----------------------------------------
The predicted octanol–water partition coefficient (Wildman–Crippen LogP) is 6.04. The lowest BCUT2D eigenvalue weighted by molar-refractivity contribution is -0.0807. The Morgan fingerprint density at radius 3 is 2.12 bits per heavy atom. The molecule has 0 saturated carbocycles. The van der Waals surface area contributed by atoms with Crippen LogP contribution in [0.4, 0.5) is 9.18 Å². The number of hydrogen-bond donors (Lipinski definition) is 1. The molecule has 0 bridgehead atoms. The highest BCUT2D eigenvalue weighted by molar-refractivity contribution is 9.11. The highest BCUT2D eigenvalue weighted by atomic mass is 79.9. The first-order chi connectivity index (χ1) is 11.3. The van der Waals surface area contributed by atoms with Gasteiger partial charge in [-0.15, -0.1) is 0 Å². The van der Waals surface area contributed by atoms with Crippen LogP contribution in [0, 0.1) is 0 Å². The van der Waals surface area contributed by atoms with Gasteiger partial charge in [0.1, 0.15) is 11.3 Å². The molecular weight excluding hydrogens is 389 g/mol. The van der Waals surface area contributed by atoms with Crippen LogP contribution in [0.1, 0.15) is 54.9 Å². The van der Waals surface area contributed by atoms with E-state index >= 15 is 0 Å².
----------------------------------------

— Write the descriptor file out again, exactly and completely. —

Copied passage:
The predicted octanol–water partition coefficient (Wildman–Crippen LogP) is 6.04. The lowest BCUT2D eigenvalue weighted by molar-refractivity contribution is -0.0807. The Morgan fingerprint density at radius 3 is 2.12 bits per heavy atom. The molecule has 0 saturated carbocycles. The van der Waals surface area contributed by atoms with Crippen LogP contribution in [0.4, 0.5) is 9.18 Å². The number of hydrogen-bond donors (Lipinski definition) is 1. The molecule has 0 bridgehead atoms. The highest BCUT2D eigenvalue weighted by molar-refractivity contribution is 9.11. The highest BCUT2D eigenvalue weighted by atomic mass is 79.9. The first-order chi connectivity index (χ1) is 11.3. The van der Waals surface area contributed by atoms with Gasteiger partial charge in [-0.15, -0.1) is 0 Å². The van der Waals surface area contributed by atoms with Crippen LogP contribution in [0, 0.1) is 0 Å². The van der Waals surface area contributed by atoms with Gasteiger partial charge in [0.1, 0.15) is 11.3 Å². The molecular weight excluding hydrogens is 389 g/mol. The van der Waals surface area contributed by atoms with Crippen LogP contribution in [0.1, 0.15) is 54.9 Å². The van der Waals surface area contributed by atoms with E-state index >= 15 is 0 Å².